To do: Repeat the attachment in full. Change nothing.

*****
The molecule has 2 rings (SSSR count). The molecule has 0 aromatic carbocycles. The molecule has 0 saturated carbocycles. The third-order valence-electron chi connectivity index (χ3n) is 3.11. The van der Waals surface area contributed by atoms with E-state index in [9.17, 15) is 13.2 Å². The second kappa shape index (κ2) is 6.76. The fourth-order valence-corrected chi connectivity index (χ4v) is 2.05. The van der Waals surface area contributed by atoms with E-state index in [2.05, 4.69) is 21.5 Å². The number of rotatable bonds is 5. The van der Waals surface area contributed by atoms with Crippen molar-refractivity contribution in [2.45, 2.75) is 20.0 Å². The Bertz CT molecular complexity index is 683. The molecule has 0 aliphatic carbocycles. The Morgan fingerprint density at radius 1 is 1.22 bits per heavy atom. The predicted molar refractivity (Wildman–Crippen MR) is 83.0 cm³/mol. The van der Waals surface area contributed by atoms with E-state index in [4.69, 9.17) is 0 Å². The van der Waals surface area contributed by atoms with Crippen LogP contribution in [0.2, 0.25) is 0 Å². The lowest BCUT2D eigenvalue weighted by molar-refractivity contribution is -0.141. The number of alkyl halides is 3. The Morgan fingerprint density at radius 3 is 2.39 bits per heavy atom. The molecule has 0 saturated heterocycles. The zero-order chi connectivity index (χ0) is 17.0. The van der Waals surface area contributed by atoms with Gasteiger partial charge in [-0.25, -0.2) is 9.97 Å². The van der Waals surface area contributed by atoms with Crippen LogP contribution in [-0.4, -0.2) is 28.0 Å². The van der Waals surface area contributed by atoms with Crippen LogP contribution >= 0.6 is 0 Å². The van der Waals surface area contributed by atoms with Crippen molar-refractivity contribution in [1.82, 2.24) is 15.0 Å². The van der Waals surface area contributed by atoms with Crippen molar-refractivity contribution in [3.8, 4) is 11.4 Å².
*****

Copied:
The molecule has 2 rings (SSSR count). The molecule has 0 aromatic carbocycles. The molecule has 0 saturated carbocycles. The third-order valence-electron chi connectivity index (χ3n) is 3.11. The van der Waals surface area contributed by atoms with E-state index in [9.17, 15) is 13.2 Å². The second kappa shape index (κ2) is 6.76. The fourth-order valence-corrected chi connectivity index (χ4v) is 2.05. The van der Waals surface area contributed by atoms with E-state index in [2.05, 4.69) is 21.5 Å². The number of rotatable bonds is 5. The van der Waals surface area contributed by atoms with Crippen molar-refractivity contribution in [2.45, 2.75) is 20.0 Å². The Bertz CT molecular complexity index is 683. The molecule has 0 aliphatic carbocycles. The Morgan fingerprint density at radius 1 is 1.22 bits per heavy atom. The predicted molar refractivity (Wildman–Crippen MR) is 83.0 cm³/mol. The van der Waals surface area contributed by atoms with E-state index in [4.69, 9.17) is 0 Å². The van der Waals surface area contributed by atoms with Crippen LogP contribution in [0.2, 0.25) is 0 Å². The lowest BCUT2D eigenvalue weighted by molar-refractivity contribution is -0.141. The number of alkyl halides is 3. The Morgan fingerprint density at radius 3 is 2.39 bits per heavy atom. The molecule has 0 saturated heterocycles. The zero-order chi connectivity index (χ0) is 17.0. The van der Waals surface area contributed by atoms with Gasteiger partial charge in [-0.25, -0.2) is 9.97 Å². The van der Waals surface area contributed by atoms with Crippen LogP contribution in [-0.4, -0.2) is 28.0 Å². The van der Waals surface area contributed by atoms with Crippen LogP contribution >= 0.6 is 0 Å². The van der Waals surface area contributed by atoms with Crippen molar-refractivity contribution in [1.82, 2.24) is 15.0 Å². The van der Waals surface area contributed by atoms with Crippen molar-refractivity contribution in [3.8, 4) is 11.4 Å².